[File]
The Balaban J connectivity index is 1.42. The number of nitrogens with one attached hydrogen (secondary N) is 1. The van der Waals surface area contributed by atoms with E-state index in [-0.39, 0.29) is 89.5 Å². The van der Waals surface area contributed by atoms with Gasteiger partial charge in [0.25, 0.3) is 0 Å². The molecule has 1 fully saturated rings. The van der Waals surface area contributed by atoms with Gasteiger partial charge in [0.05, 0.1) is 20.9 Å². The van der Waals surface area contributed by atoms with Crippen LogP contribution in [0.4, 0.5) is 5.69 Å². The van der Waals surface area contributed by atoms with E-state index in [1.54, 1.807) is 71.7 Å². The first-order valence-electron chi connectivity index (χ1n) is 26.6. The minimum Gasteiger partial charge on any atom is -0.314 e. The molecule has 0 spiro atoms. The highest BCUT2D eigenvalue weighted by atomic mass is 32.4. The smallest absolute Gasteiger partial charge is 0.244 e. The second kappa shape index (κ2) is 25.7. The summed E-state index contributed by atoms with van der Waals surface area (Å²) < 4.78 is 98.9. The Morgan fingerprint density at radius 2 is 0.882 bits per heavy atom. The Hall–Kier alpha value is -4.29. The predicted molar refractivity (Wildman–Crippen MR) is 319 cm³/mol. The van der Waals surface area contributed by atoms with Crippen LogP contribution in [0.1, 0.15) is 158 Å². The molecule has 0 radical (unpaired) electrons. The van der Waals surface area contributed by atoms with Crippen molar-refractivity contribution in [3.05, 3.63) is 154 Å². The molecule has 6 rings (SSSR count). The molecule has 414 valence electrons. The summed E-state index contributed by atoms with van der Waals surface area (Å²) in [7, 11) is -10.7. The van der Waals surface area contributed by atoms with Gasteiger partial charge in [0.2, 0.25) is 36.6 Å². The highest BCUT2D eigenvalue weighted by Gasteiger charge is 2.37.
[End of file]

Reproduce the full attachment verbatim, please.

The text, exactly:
The Balaban J connectivity index is 1.42. The number of nitrogens with one attached hydrogen (secondary N) is 1. The van der Waals surface area contributed by atoms with E-state index in [-0.39, 0.29) is 89.5 Å². The van der Waals surface area contributed by atoms with Gasteiger partial charge in [0.25, 0.3) is 0 Å². The molecule has 1 fully saturated rings. The van der Waals surface area contributed by atoms with Gasteiger partial charge in [0.05, 0.1) is 20.9 Å². The van der Waals surface area contributed by atoms with Crippen LogP contribution in [0.4, 0.5) is 5.69 Å². The van der Waals surface area contributed by atoms with E-state index in [1.54, 1.807) is 71.7 Å². The first-order valence-electron chi connectivity index (χ1n) is 26.6. The minimum Gasteiger partial charge on any atom is -0.314 e. The molecule has 0 spiro atoms. The highest BCUT2D eigenvalue weighted by atomic mass is 32.4. The smallest absolute Gasteiger partial charge is 0.244 e. The second kappa shape index (κ2) is 25.7. The summed E-state index contributed by atoms with van der Waals surface area (Å²) < 4.78 is 98.9. The Morgan fingerprint density at radius 2 is 0.882 bits per heavy atom. The Hall–Kier alpha value is -4.29. The predicted molar refractivity (Wildman–Crippen MR) is 319 cm³/mol. The van der Waals surface area contributed by atoms with Crippen LogP contribution in [0.1, 0.15) is 158 Å². The molecule has 0 radical (unpaired) electrons. The van der Waals surface area contributed by atoms with Crippen molar-refractivity contribution in [3.05, 3.63) is 154 Å². The molecule has 6 rings (SSSR count). The molecule has 414 valence electrons. The summed E-state index contributed by atoms with van der Waals surface area (Å²) in [7, 11) is -10.7. The van der Waals surface area contributed by atoms with Gasteiger partial charge in [0.2, 0.25) is 36.6 Å². The highest BCUT2D eigenvalue weighted by Gasteiger charge is 2.37.